Pakistan's President Pervez Musharraf, under pressure to resign in the face of possible impeachment, planned to address the nation Monday afternoon, his spokesman said.
The spokesman, Rashid Qureshi, would not say if Musharraf would announce his resignation in the speech, expected around 1 p.m. (0700 GMT).
Supporters of the president suggested he would use the speech to rebut accusations against him from the ruling coalition, which has said it will introduce an impeachment motion to Parliament this week.
Chaudhry Shujaat Hussain, leader of the pro-Musharraf Pakistan Muslim League-Q party, told a TV channel Monday that the president should "go to the Parliament and respond to the allegations. He will respond, he has said that. And, after that, whatever he decides, whether he resigns or not, he should do it after that."
Tariq Azim, another senior PML-Q member said he did not think it would be a "two-line address that he comes on screen, announces his resignation and says goodbye.
"If that was the case, he could have done it much earlier. It is going to be a very important address in the history of country that is going to have a far-reaching impact in the politics of Pakistan."
Musharraf, a longtime U.S. ally in the war on terror who seized power in a 1999 coup but has been largely sidelined since his rivals won February parliamentary elections, has resisted calls to resign for months. Those calls have mounted in recent days as the new ruling coalition announced it would seek to impeach him.
Qureshi has repeatedly denied rumors that Musharraf was ready to quit.
On Sunday, a committee of the ruling coalition finalized a list of impeachment charges against Musharraf after five days of talks, Information Minister Sherry Rehman said. The charges are expected to accuse Musharraf of violating the constitution and gross misconduct.
Some current and former supporters have suggested that Musharraf might resign in return for guarantees he will not be prosecuted or forced into exile, and officials say Western and Arab emissaries have been in talks with the main parties.
On Monday, however, an official with the second-largest party in the ruling coalition insisted it would not agree to granting Musharraf legal protections.
The party, headed by ex-Prime Minister Nawaz Sharif, whom Musharraf ousted in his coup, has demanded the president be tried for treason, which carries a possible punishment of death.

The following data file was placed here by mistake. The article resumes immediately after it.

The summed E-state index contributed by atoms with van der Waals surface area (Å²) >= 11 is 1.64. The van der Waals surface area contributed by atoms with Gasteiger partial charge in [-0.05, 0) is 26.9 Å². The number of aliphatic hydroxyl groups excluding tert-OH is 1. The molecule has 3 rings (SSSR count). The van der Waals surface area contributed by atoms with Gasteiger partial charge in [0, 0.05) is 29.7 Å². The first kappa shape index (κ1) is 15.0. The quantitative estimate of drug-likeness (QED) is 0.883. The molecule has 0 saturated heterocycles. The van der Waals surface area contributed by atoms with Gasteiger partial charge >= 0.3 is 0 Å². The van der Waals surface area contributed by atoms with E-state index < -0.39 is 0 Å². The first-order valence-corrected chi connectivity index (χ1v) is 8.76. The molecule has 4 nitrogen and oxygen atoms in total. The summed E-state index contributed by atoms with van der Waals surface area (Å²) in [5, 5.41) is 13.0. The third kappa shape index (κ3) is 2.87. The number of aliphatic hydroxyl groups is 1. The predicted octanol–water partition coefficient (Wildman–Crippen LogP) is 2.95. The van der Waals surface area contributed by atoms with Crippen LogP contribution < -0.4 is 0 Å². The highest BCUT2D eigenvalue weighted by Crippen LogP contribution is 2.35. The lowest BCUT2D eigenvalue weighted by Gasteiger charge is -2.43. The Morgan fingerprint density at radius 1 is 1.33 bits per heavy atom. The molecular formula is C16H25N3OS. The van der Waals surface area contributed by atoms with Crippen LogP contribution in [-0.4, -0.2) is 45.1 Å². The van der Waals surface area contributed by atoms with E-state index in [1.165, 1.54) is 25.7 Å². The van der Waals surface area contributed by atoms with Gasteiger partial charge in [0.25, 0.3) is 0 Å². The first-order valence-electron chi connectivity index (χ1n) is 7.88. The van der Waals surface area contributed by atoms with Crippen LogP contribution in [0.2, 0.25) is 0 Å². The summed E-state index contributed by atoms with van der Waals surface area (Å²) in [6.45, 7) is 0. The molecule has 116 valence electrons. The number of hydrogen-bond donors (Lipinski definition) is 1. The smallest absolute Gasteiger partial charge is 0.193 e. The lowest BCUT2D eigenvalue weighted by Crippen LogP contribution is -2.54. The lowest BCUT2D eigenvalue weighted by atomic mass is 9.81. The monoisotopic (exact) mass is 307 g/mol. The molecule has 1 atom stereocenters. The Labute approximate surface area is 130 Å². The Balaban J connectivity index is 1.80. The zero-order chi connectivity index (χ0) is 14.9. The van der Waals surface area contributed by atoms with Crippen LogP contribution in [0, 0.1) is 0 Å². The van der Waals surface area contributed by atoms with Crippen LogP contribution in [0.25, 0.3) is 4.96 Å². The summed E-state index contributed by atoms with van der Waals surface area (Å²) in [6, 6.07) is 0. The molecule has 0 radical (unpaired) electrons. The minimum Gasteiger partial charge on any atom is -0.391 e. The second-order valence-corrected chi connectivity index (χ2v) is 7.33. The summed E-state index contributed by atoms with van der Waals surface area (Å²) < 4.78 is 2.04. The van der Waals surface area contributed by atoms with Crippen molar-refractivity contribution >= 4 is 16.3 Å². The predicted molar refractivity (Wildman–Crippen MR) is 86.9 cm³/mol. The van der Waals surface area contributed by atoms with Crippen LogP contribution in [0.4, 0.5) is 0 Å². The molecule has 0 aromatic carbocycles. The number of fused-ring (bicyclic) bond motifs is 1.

"We are saying that Musharraf should be made an example," said Pervaiz Rashed, a close aide to Sharif. "We are saying that Musharraf should be taught a lesson for all crimes he has committed."
Musharraf grew increasingly unpopular through his tenure.
Anger against him spiked in 2007 when he imposed temporary emergency rule, a move he has acknowledged was unconstitutional. He fired dozens of senior judges - further damaging his reputation - to ward off legal challenges to his continued rule as president.
However, he insists that he defeated a conspiracy to derail Pakistan's return to democracy and acted exclusively in the national interest. Although he gave up his dual role as army chief late last year, that did not satisfy his opponents.
With Musharraf's utility fading, Western concerns are less with his ultimate fate than about how the clamor is affecting the halting efforts of the new civilian government against terrorism and gathering economic woes.
"He should tender his resignation, pack up his bags, and go," Sen. Raza Rabbani, a ruling coalition member, told reporters Sunday. "Whatever little moral authority was left has now been completely eroded."
Officials released no specifics of the charges, which still need approval from top coalition chiefs. The coalition insists it will easily secure the required two-thirds majority in a joint sitting of the upper and lower houses of Parliament to oust Musharraf.
Some analysts point to the lack of overt support from either the army or Washington - Musharraf's main props during his eight years in power - in predicting that he will quit.
U.S. Secretary of State Condoleezza Rice said Sunday the Pakistani president's future was an internal issue. While Musharraf was a "good ally" who "kept his word" on ending military rule, whether he should resign "is a matter for Pakistan to determine," she said.
If Musharraf refuses to quit, he could be the first president in Pakistan's turbulent 61-year history to be impeached.
The Pakistan People's Party, the largest member of the ruling coalition, has taken a milder tone than Sharif's party on the issue of granting Musharraf legal protections if he does agree to resign.
Rehman said the People's Party would shun the "politics of revenge."
"We want stability in the country, we want political stability. We want to make progress in the light of the mandate that has been given to our government," Rehman said.
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